Michael Schockmann stated, “The first goal I have is to reduce staff turnover in the district.   To help address this issue I would like to implement an exit interview for all outgoing staff.  Hopefullly we can get answers from these interviews as to why people leave the district.   My next goal is to try and give parents and the community a bigger voice.   The plan would be to model  our board meetings  after other districts who schedule a small amount of time at the end of open session for public comment.  I would also like to  explore the idea of an alternative school.   We have a large number of at-risk and special needs students who could benefit from that type of option.   I also feel like it could help the other students by removing those individuals from the regular classroom.  Sometimes entire classes are held back by one student who needs extra attention.  My last goal is to improve student attendance.  It is hard to learn and retain material  when you are not at school.  It holds everyone back when teachers are constantly having to catch students up.   When my wife had her district governance plan interview  she learned from Mr. Hinson that other districts participate in a truancy court.  So I would like to research this idea  and implement it if we can deem it as viable, effective option.”
Rickie Caswell stated, “Goals are never achieved without a written plan.  In the past couple years, the district has been doing a phenomenal job of getting the right people in the right place to implement a plan to improve the quality of education. Unfortunately, it takes time to see results and being in a rural community we are more at a disadvantage in the fact that it can be extremely difficult to attract great teachers. Indeed hiring in general is tougher in rural areas, for fields extending far beyond education.  The list of reasons why teachers may be dissuaded from applying for jobs in rural areas can be long.  The usual approach is to offer higher pay or better side benefits, but this can often be difficult to afford with the budget limitations that most schools face.”
Brandy Fajen stated, “To maintain and improve the quality of education, we need to partner with students, families, staff, and community members to address the unique learning needs of each student and to create meaningful and engaging opportunities for each child.  I would also ask that our district revise curriculum as needed to support student mastery of grade-level expectations. Our district has recently implemented a Governance Program that will include stakeholders, educators and parents. This systematic plan of reviewing and implementing educational programs is vital for our district. If we utilize this properly, the plan will hold us accountable for achieving these goals.”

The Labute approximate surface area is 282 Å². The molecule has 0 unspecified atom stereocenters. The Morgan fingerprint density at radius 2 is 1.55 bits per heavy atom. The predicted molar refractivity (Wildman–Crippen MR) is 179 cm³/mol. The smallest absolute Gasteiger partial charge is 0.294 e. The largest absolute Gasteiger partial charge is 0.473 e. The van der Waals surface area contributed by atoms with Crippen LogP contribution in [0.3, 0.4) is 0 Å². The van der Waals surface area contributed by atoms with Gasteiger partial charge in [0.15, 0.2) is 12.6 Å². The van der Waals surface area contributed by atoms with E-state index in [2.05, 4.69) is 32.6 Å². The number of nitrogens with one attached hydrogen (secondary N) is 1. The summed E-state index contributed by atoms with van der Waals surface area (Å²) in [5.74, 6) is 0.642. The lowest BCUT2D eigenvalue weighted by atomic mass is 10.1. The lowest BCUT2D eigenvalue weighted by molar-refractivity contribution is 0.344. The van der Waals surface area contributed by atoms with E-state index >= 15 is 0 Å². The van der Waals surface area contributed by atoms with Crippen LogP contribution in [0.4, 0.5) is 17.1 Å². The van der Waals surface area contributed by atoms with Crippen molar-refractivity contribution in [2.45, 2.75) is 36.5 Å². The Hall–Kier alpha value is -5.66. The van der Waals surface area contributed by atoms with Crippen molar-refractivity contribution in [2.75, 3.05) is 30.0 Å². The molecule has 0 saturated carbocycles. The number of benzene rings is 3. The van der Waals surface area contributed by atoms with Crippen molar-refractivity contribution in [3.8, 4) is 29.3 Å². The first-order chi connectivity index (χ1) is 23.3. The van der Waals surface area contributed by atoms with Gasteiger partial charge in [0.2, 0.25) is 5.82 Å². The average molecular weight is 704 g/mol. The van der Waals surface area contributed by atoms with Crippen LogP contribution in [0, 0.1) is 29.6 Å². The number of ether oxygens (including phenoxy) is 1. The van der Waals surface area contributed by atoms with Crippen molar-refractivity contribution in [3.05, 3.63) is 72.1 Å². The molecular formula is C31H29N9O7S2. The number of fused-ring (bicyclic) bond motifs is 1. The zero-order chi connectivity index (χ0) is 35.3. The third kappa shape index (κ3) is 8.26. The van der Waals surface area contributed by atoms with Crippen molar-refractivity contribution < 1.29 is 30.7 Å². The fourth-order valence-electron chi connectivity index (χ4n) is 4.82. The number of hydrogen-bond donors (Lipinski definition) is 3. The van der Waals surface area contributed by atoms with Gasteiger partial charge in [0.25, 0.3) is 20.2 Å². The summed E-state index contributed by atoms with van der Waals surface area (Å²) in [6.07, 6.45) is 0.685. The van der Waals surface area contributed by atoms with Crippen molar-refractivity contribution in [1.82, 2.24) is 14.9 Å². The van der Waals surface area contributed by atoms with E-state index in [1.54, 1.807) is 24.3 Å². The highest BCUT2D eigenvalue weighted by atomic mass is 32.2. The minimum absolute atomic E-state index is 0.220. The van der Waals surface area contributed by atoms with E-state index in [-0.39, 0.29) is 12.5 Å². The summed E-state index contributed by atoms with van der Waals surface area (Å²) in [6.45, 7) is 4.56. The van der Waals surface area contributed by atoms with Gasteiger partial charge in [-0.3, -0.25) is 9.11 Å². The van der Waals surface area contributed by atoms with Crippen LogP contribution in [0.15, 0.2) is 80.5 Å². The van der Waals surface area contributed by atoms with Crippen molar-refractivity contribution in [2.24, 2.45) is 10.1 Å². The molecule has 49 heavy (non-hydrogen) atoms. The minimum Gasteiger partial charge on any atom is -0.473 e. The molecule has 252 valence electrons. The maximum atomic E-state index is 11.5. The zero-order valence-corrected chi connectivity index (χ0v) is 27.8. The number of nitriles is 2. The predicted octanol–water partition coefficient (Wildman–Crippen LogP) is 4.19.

What are steps we should take to create a better relationship with our community and with parents of our students?  
Rickie Caswell stated, “To create a better relationship between the community, parents and the school, we must identify the roadblocks that exist now.  It truly is a two way street and to retrain our mental state to not always feel defensive where the school is involved.  One of the great things of being in a rural community is the fact that we can get to know each other on a more personal level.  Plan some "socials or game nights" early in the year that way the parents and the students can get to know their teachers in a less formal setting.  While few can argue against having parents involved in school life, many of us struggle with fitting it in our work schedules. Sometimes our efforts miss the mark and breed more suspicion than trust.”
Brandy Fajen stated, “First, we need to make the community and parents feel wanted and heard! Inviting community members to truly be a part of the decision-making process is integral to gaining back the community's trust. School communication needs have increased dramatically and become more complex. I feel our district needs a professional public relations specialist to develop and execute its communication plans through print, electronic media, and face-to-face communication. I believe this would help share all the great things going on in our district.”
Michael Schockmann stated, “I believe there are two necessary steps we need to take to build a better relationship with our community and parents.  They include communication and transparency.   During my interactions with our community I have noticed that a large portion of them don’t feel  like the current  district leadership values or wants their opinions.  We have to find a way to give them a voice.  There also is a distrust of the current leadership.  The community feels like the district is trying to hide information.  The proposed 4-day week is a good example.    District officials have dropped hints  about it since at least last fall yet the district failed to provide any details until the meeting that was held just recently.  Several people I talked to had positive things to say about the meeting they just wished it had been held earlier.   Being transparent and releasing this information earlier would have led to a better perception of the district leadership.”